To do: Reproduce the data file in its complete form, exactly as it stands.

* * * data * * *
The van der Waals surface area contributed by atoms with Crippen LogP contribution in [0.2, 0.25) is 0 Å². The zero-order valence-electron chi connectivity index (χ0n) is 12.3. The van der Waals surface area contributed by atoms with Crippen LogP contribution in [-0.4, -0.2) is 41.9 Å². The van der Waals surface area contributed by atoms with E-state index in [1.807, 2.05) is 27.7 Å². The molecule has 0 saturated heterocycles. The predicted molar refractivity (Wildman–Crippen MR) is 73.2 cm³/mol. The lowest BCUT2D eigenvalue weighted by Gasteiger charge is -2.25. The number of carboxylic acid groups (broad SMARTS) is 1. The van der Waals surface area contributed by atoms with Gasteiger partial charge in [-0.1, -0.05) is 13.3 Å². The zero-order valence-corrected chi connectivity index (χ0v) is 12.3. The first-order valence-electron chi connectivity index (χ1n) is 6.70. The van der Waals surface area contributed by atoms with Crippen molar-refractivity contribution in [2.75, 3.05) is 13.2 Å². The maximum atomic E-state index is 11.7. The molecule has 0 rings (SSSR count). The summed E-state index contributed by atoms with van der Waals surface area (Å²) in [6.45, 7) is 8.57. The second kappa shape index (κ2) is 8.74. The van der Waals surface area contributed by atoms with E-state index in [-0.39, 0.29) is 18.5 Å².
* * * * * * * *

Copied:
The van der Waals surface area contributed by atoms with Crippen LogP contribution in [0.2, 0.25) is 0 Å². The zero-order valence-electron chi connectivity index (χ0n) is 12.3. The van der Waals surface area contributed by atoms with Crippen LogP contribution in [-0.4, -0.2) is 41.9 Å². The van der Waals surface area contributed by atoms with E-state index in [1.807, 2.05) is 27.7 Å². The molecule has 0 saturated heterocycles. The predicted molar refractivity (Wildman–Crippen MR) is 73.2 cm³/mol. The lowest BCUT2D eigenvalue weighted by Gasteiger charge is -2.25. The number of carboxylic acid groups (broad SMARTS) is 1. The van der Waals surface area contributed by atoms with Gasteiger partial charge in [-0.1, -0.05) is 13.3 Å². The zero-order valence-corrected chi connectivity index (χ0v) is 12.3. The first-order valence-electron chi connectivity index (χ1n) is 6.70. The van der Waals surface area contributed by atoms with Crippen molar-refractivity contribution in [2.75, 3.05) is 13.2 Å². The maximum atomic E-state index is 11.7. The molecule has 0 rings (SSSR count). The summed E-state index contributed by atoms with van der Waals surface area (Å²) in [6.45, 7) is 8.57. The second kappa shape index (κ2) is 8.74. The van der Waals surface area contributed by atoms with E-state index in [-0.39, 0.29) is 18.5 Å².